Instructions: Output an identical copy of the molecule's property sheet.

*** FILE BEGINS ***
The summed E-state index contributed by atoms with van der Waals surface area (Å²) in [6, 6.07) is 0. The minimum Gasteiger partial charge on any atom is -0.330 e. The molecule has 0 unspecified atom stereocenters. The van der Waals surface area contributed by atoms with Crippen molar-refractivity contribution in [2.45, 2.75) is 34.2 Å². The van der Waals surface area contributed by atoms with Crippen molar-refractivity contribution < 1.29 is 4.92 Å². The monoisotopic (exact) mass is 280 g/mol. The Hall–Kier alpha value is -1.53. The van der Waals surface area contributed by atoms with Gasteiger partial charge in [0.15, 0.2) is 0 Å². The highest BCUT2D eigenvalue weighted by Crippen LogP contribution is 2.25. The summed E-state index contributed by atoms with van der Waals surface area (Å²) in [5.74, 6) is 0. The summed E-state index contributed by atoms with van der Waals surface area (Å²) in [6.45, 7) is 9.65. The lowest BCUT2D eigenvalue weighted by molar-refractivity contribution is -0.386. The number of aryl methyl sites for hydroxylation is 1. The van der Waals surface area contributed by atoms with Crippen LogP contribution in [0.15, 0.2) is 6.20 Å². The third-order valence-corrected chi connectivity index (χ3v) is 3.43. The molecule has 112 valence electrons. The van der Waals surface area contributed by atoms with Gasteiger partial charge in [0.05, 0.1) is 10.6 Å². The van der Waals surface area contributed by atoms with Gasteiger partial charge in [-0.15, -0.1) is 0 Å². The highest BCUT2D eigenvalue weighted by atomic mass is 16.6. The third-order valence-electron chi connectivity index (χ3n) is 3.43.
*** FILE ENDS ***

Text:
The summed E-state index contributed by atoms with van der Waals surface area (Å²) in [6, 6.07) is 0. The minimum Gasteiger partial charge on any atom is -0.330 e. The molecule has 0 unspecified atom stereocenters. The van der Waals surface area contributed by atoms with Crippen molar-refractivity contribution in [2.45, 2.75) is 34.2 Å². The van der Waals surface area contributed by atoms with Crippen molar-refractivity contribution < 1.29 is 4.92 Å². The monoisotopic (exact) mass is 280 g/mol. The Hall–Kier alpha value is -1.53. The van der Waals surface area contributed by atoms with Gasteiger partial charge in [0.15, 0.2) is 0 Å². The highest BCUT2D eigenvalue weighted by Crippen LogP contribution is 2.25. The summed E-state index contributed by atoms with van der Waals surface area (Å²) in [5.74, 6) is 0. The summed E-state index contributed by atoms with van der Waals surface area (Å²) in [6.45, 7) is 9.65. The lowest BCUT2D eigenvalue weighted by molar-refractivity contribution is -0.386. The number of aryl methyl sites for hydroxylation is 1. The van der Waals surface area contributed by atoms with Crippen LogP contribution in [0.15, 0.2) is 6.20 Å². The third-order valence-corrected chi connectivity index (χ3v) is 3.43. The molecule has 112 valence electrons. The van der Waals surface area contributed by atoms with Gasteiger partial charge in [0.05, 0.1) is 10.6 Å². The van der Waals surface area contributed by atoms with Gasteiger partial charge in [-0.15, -0.1) is 0 Å². The highest BCUT2D eigenvalue weighted by atomic mass is 16.6. The third-order valence-electron chi connectivity index (χ3n) is 3.43.